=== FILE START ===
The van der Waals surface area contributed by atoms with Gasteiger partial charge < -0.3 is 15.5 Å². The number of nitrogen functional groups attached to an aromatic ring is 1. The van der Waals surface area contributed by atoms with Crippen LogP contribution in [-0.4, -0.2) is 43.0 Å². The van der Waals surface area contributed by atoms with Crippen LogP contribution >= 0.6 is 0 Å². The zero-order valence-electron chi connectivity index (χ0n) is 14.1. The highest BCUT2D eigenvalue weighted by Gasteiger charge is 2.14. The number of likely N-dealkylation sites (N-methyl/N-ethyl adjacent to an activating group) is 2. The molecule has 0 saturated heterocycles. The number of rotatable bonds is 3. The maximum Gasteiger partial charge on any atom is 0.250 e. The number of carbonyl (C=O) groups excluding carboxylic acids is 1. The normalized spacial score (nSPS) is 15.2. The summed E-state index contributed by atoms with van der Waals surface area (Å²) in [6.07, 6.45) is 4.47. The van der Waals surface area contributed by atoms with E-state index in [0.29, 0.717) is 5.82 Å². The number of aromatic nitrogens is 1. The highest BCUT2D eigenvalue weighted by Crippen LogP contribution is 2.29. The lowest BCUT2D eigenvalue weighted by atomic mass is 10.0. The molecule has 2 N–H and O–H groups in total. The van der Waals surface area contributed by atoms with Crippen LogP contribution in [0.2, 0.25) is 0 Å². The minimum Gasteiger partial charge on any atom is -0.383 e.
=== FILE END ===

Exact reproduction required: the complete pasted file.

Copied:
The van der Waals surface area contributed by atoms with Gasteiger partial charge < -0.3 is 15.5 Å². The number of nitrogen functional groups attached to an aromatic ring is 1. The van der Waals surface area contributed by atoms with Crippen LogP contribution in [-0.4, -0.2) is 43.0 Å². The van der Waals surface area contributed by atoms with Crippen LogP contribution >= 0.6 is 0 Å². The zero-order valence-electron chi connectivity index (χ0n) is 14.1. The highest BCUT2D eigenvalue weighted by Gasteiger charge is 2.14. The number of likely N-dealkylation sites (N-methyl/N-ethyl adjacent to an activating group) is 2. The molecule has 0 saturated heterocycles. The number of rotatable bonds is 3. The maximum Gasteiger partial charge on any atom is 0.250 e. The number of carbonyl (C=O) groups excluding carboxylic acids is 1. The normalized spacial score (nSPS) is 15.2. The summed E-state index contributed by atoms with van der Waals surface area (Å²) in [6.07, 6.45) is 4.47. The van der Waals surface area contributed by atoms with E-state index in [0.29, 0.717) is 5.82 Å². The number of aromatic nitrogens is 1. The highest BCUT2D eigenvalue weighted by Crippen LogP contribution is 2.29. The lowest BCUT2D eigenvalue weighted by atomic mass is 10.0. The molecule has 2 N–H and O–H groups in total. The van der Waals surface area contributed by atoms with Crippen LogP contribution in [0.2, 0.25) is 0 Å². The minimum Gasteiger partial charge on any atom is -0.383 e.